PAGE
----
Food delivery apps put priority on quick, easy service
On the afternoon of Jan. 17, housewife Park Ji-yeon, 40, who lives in Sadang-dong, southern Seoul, received a text notification on her smartphone.
A message from the delivery app that Park installed on her smartphone popped up that read: “Hey, I’m a chicken. Did you know there is a soccer match today?”
The promotion was timed to match with the Korean national team’s Asian Cup game against Australia.
When she got home from work, Park told her husband and son, who were watching TV, that she would order chicken for dinner.
“I giggled when I saw the message. But I was actually a bit tired and was wondering whether I should cook or not. And the delivery app’s message came just at the right time,” Park said.
She also said that the app made it easy to order. In the past, the family would have to look through booklets containing phone numbers of all the restaurants in the area that deliver, or sort through vouchers stuck on their refrigerator. And they were never sure if the food would be a good value for their money.
However, with the delivery app, Park could browse reviews posted by other consumers to find the best restaurant and with a few clicks, she had ordered and paid.
“Starting as a replacement for restaurant flyers, food delivery apps emerged as a platform that enables ordering and payment simultaneously,” said Shin Na-ra, an analyst at Digieco, KT’s economic research institute.
Besides ease of use, another major reason for the rise in delivery apps is the increase in the number of single- or two-person households. Surveys have shown these smaller households use delivery services often and are less likely to cook.
Since the Baedaltong delivery app was launched in April 2010, other similar services have emerged. Three major apps, Baedal Minjok (Delivery Nation), Yogiyo and Baedaltong, account for 90 percent of the market.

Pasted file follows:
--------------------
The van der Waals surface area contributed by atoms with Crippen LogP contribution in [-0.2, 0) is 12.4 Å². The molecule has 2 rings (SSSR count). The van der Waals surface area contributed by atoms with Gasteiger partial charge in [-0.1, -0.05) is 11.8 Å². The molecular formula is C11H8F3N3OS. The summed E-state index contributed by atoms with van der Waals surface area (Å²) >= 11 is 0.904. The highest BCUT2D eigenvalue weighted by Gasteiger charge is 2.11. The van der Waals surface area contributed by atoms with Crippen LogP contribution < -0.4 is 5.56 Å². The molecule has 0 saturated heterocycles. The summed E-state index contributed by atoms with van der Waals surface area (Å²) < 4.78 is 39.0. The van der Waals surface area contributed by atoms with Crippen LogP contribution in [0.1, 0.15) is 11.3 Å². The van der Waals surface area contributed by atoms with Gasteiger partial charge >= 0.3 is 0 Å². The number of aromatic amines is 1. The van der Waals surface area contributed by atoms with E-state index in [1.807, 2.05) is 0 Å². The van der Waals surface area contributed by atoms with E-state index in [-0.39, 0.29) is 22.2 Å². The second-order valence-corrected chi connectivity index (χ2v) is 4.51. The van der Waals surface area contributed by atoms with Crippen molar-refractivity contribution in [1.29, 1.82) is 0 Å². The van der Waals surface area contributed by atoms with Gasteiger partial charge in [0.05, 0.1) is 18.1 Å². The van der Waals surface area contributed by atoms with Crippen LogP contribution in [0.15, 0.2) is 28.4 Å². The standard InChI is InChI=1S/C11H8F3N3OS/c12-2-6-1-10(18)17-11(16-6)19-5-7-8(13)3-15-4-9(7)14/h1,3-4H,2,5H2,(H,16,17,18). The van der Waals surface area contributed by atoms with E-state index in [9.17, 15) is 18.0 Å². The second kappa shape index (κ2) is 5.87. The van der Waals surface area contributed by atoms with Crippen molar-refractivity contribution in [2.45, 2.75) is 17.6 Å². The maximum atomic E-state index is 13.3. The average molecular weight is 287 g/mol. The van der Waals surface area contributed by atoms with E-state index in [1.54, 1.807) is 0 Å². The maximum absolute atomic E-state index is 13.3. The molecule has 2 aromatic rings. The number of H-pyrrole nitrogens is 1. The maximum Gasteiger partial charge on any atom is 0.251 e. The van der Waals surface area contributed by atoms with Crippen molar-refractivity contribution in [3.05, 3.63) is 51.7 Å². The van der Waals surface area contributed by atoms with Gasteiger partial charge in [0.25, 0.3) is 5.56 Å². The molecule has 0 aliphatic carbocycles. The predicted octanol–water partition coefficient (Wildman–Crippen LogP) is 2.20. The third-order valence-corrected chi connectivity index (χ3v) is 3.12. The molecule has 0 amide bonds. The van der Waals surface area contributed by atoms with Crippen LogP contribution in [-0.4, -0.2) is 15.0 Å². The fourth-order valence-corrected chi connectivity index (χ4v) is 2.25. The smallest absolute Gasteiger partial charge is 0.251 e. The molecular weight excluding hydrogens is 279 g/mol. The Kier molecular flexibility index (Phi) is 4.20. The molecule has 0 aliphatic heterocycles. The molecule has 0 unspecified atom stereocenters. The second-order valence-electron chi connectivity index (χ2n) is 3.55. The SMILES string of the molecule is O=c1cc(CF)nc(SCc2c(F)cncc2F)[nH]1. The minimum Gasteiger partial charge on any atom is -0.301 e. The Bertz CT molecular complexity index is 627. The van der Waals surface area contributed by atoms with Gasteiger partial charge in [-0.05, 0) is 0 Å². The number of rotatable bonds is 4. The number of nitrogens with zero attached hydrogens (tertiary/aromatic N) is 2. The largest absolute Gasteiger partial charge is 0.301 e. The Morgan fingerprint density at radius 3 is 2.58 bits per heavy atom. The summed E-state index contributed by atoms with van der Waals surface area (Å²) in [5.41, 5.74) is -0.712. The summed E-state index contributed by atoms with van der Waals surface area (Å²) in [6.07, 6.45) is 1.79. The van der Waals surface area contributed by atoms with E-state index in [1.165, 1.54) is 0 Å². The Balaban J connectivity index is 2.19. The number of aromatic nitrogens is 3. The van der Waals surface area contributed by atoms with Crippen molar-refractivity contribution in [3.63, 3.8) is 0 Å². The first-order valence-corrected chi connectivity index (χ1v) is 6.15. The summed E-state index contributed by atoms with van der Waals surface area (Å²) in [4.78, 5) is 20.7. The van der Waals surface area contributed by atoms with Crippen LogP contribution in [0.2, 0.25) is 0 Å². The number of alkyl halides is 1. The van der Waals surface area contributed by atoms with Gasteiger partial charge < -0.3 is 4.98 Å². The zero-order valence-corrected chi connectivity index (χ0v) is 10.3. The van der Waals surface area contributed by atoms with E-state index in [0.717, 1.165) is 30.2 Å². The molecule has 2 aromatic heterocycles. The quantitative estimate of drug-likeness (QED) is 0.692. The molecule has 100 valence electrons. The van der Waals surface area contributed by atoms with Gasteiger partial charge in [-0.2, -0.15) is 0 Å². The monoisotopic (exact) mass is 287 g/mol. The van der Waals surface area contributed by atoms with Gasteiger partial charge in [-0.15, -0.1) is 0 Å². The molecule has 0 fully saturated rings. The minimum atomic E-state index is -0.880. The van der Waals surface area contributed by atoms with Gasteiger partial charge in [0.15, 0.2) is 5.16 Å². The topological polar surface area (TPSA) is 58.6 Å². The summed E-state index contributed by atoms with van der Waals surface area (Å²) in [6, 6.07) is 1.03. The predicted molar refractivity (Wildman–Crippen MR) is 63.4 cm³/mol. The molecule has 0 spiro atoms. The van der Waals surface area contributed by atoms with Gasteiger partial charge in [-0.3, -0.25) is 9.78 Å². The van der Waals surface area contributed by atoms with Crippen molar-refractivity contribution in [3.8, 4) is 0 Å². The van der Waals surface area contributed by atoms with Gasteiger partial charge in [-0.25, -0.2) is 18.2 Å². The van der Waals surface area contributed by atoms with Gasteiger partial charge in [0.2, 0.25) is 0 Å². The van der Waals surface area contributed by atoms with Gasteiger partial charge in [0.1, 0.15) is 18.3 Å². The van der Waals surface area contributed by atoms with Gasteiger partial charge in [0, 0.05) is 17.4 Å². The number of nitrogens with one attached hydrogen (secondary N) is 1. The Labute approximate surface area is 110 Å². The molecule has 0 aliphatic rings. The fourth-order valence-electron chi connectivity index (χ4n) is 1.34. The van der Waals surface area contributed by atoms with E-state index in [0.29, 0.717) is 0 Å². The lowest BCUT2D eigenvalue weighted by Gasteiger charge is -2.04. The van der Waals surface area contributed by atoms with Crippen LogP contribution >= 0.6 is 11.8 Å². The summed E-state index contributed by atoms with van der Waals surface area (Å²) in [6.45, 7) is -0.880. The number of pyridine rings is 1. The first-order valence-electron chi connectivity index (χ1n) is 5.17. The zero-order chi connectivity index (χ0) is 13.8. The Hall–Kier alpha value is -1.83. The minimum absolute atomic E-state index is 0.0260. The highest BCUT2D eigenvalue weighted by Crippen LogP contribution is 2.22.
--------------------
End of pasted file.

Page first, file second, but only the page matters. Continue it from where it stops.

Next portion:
Japanese venture capital company CyberAgent Ventures, which invested in Baedal Minjok, estimates that Korea’s delivery market is worth 12 trillion won ($11 billion), the third-largest in the world after the United States and EU.
But of those deliveries, only 1 trillion are made through apps, accounting for less than 10 percent of all deliveries. This shows that there is huge growth potential for Korea’s delivery apps.
Many other food delivery start-ups are also attracting venture capital firms, with tens of billions of won in investments made in recent years.
“The revenue of start-ups that do food delivery are not very big yet,” said an IT industry official. “However, in order to take the lead in the market, they are sparing no marketing cost, such as for TV commercials.”
The three most successful delivery apps are trying to stay ahead of their competition by using celebrities like Ryu Seung-yong, actress Park Shin-hye and actor Ma Dong-seong in their ads.
Baedal Minjok, the No. 1 local food delivery app, has attracted investment worth 55 billion won, including 40 billion won from the global investment bank Goldman Sachs.
No. 2 player Yogiyo is a Korean branch of German start-up Delivery Hero, which has expanded to 20 countries since it was founded in 2010. Delivery Hero has invested 25.5 billion won in Yogiyo with foreign venture capitals.
Third-largest delivery app Baedaltong was acquired in December by Delivery Hero after its largest shareholder and CEO Kim Sang-hoon stepped down. Industry insiders said that there is a chance that the two delivery companies will merge.
As the delivery market grows, leading e-commerce companies such as Gmarket and Ticket Monster (Tmon) have also created their own delivery apps.
Gmarket joined with local start-up Npot to create a menu of the online mall’s food products, which the smaller company will then deliver.
Last may, social commerce company Tmon also started a food delivery service.
“Ticket Monster will expand its business by working with large franchises such as BBQ Chicken and Nolbu,” said Daniel Shin, CEO of Ticket Monster.
BY CHOI YOUNG-JIN [firstname.lastname@example.org]
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